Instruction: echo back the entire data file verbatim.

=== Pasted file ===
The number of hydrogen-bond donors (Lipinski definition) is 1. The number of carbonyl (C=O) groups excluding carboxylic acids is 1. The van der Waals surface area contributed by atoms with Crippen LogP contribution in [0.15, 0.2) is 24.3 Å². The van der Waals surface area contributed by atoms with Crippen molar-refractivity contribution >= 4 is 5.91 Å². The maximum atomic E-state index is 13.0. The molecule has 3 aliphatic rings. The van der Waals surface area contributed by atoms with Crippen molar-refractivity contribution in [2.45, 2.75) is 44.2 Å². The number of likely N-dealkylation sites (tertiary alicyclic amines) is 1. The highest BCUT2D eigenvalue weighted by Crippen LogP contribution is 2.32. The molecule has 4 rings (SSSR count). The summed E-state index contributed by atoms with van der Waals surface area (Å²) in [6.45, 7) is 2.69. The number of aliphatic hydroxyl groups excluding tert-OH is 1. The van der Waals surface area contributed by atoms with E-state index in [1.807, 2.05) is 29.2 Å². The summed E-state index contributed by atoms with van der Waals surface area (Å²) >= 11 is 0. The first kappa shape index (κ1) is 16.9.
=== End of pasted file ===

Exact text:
The number of hydrogen-bond donors (Lipinski definition) is 1. The number of carbonyl (C=O) groups excluding carboxylic acids is 1. The van der Waals surface area contributed by atoms with Crippen LogP contribution in [0.15, 0.2) is 24.3 Å². The van der Waals surface area contributed by atoms with Crippen molar-refractivity contribution >= 4 is 5.91 Å². The maximum atomic E-state index is 13.0. The molecule has 3 aliphatic rings. The van der Waals surface area contributed by atoms with Crippen molar-refractivity contribution in [2.45, 2.75) is 44.2 Å². The number of likely N-dealkylation sites (tertiary alicyclic amines) is 1. The highest BCUT2D eigenvalue weighted by Crippen LogP contribution is 2.32. The molecule has 4 rings (SSSR count). The summed E-state index contributed by atoms with van der Waals surface area (Å²) in [6.45, 7) is 2.69. The number of aliphatic hydroxyl groups excluding tert-OH is 1. The van der Waals surface area contributed by atoms with E-state index in [1.807, 2.05) is 29.2 Å². The summed E-state index contributed by atoms with van der Waals surface area (Å²) >= 11 is 0. The first kappa shape index (κ1) is 16.9.